Turing Tests

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Turing tests are procedures to test the functional equivalence of people and computers. They generalize the thought experiment proposed by the British mathematician Alan M. Turing (1912–1954) in his pioneering 1950 paper, "Computer Machines and Intelligence," to answer the question, Can machines think?:

[T]he "imitation game" ... is played with three people, a man (A), a woman (B), and an interrogator (C) who may be of either sex. The interrogator stays in a room apart from the other two. The object of the game for the interrogator is to determine which of the other two is the man and which is the woman.

In order that tones of voice may not help the interrogator the answers should be written, or better still, typewritten. The ideal arrangement is to have a teleprinter communicating between the two rooms.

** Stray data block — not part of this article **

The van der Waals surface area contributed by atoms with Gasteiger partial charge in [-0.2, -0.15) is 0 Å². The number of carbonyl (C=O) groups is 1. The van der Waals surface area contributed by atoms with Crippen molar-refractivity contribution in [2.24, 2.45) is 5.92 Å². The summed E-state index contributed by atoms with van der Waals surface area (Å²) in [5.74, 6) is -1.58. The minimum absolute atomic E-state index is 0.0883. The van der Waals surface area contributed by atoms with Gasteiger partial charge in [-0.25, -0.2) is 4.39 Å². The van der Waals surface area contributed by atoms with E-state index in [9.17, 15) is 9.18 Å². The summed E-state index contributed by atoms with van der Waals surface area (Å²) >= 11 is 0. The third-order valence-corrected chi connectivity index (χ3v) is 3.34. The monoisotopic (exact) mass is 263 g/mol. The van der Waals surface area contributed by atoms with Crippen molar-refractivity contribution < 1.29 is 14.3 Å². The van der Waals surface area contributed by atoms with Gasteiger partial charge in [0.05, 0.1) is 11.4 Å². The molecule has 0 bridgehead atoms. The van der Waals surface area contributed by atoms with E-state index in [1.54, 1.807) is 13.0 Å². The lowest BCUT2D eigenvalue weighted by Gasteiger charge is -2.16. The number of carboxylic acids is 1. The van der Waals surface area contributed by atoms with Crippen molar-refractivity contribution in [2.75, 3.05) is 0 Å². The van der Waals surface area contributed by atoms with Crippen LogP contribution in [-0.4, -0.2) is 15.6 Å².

We now ask the question, "What will happen when a machine takes the part of A in this game?" Will the interrogator decide wrongly as often when the game is played like this as he does when the game is played between a man and a woman? These questions replace our original, "Can machines think?" (Turing 1950, pp. 433–434)

Turing's proposed test has been very influential in the philosophy of mind and cognitive science. Variations apply as well to some issues in the ethics of technology. Consider four cases.

A Moral Problem